Pebble Issues Update

Backers of the Pebble mine prospect in Southwest Alaska are anticipating the likelihood that a major mining company will take over Northern Dynasty’s assets in the deal at some point, but meanwhile the Pebble Partnership has budgeted $91 million for 2011 operations. Partners in the prospect spent a record $140 million in 2008 alone. Their stated objective is to complete a prefeasibility study for the Pebble project in 2012, in hopes of initiating permitting under the National environmental Policy Act. Northern Dynasty President and chief executive officer Ron Thiessen made the announcement May 2 in Vancouver, British Columbia. The company plans to release within the next couple of months a 20,000-page environmental baseline document.

Another topic of discussion has been the emergence of a new nonprofit corporation calling itself itself Nuna Resources Inc., described by its board as an entity established to advocate for sustainable economy in Bristol Bay. Abe Williams, president of Paug-Vik Corp. in Naknek is the president of Nuna Resources.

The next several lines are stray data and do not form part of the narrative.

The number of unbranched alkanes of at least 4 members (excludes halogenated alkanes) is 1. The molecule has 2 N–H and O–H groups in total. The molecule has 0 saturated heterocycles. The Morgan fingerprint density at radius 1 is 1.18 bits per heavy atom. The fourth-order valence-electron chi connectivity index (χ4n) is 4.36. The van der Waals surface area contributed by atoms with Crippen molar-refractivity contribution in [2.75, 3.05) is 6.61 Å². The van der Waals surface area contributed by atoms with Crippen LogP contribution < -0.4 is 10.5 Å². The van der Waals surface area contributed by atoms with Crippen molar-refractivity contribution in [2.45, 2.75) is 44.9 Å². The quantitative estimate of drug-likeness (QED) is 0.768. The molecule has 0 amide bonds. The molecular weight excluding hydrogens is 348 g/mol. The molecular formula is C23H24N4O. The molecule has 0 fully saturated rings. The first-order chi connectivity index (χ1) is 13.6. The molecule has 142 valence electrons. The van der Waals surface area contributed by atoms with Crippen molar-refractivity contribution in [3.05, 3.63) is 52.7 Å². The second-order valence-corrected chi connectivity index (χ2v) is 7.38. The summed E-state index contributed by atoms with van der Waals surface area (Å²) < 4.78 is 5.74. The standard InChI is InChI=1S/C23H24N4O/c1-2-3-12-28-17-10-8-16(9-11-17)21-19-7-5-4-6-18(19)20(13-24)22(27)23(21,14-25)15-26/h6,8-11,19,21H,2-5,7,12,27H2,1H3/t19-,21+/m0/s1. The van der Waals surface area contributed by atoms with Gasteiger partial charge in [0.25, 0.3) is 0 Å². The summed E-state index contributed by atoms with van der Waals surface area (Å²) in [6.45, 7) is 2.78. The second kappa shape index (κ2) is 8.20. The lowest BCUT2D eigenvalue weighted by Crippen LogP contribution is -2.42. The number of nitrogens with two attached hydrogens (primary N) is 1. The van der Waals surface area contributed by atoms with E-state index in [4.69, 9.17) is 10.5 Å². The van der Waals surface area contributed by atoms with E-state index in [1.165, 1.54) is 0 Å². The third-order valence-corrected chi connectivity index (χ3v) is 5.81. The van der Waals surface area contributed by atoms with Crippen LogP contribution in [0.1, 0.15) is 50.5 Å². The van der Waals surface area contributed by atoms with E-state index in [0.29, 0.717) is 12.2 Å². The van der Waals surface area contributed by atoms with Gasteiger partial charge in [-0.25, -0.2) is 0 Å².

Pebble spokesman Mike Heatwold acknowledged that the partnership is a contributor to Nuna Resources, which he described as “an important voice to be heard in the discussion of Pebble.” Nuna Resources board members include Trefon Angasan, chairman of the Alaska Peninsula Corp. and a long time paid consultant to the Pebble Partnership. Another board member is Lisa Reimers, chief executive officer of the Iliamna Development Corp. at Iliamna. The Pebble Partnership has a business relationship with the Iliamna Corp. to provide services at the mine exploration site, including housekeeping, food services and other site support, and an environmental monitoring contract through the Alaska Peninsula Corp., Heatwole said.

Nunamta Alukestai, Caretakers of the Land, is a regional entity representing nine village corporations, tribes and the Bristol Bay Native Corp., all of whom oppose the mine. Nunamta Alukestai has responded to Nuna Resources’ efforts to contact opponents to the mine by reminding the public that 80 percent of Bristol Bay residents oppose development of the mine.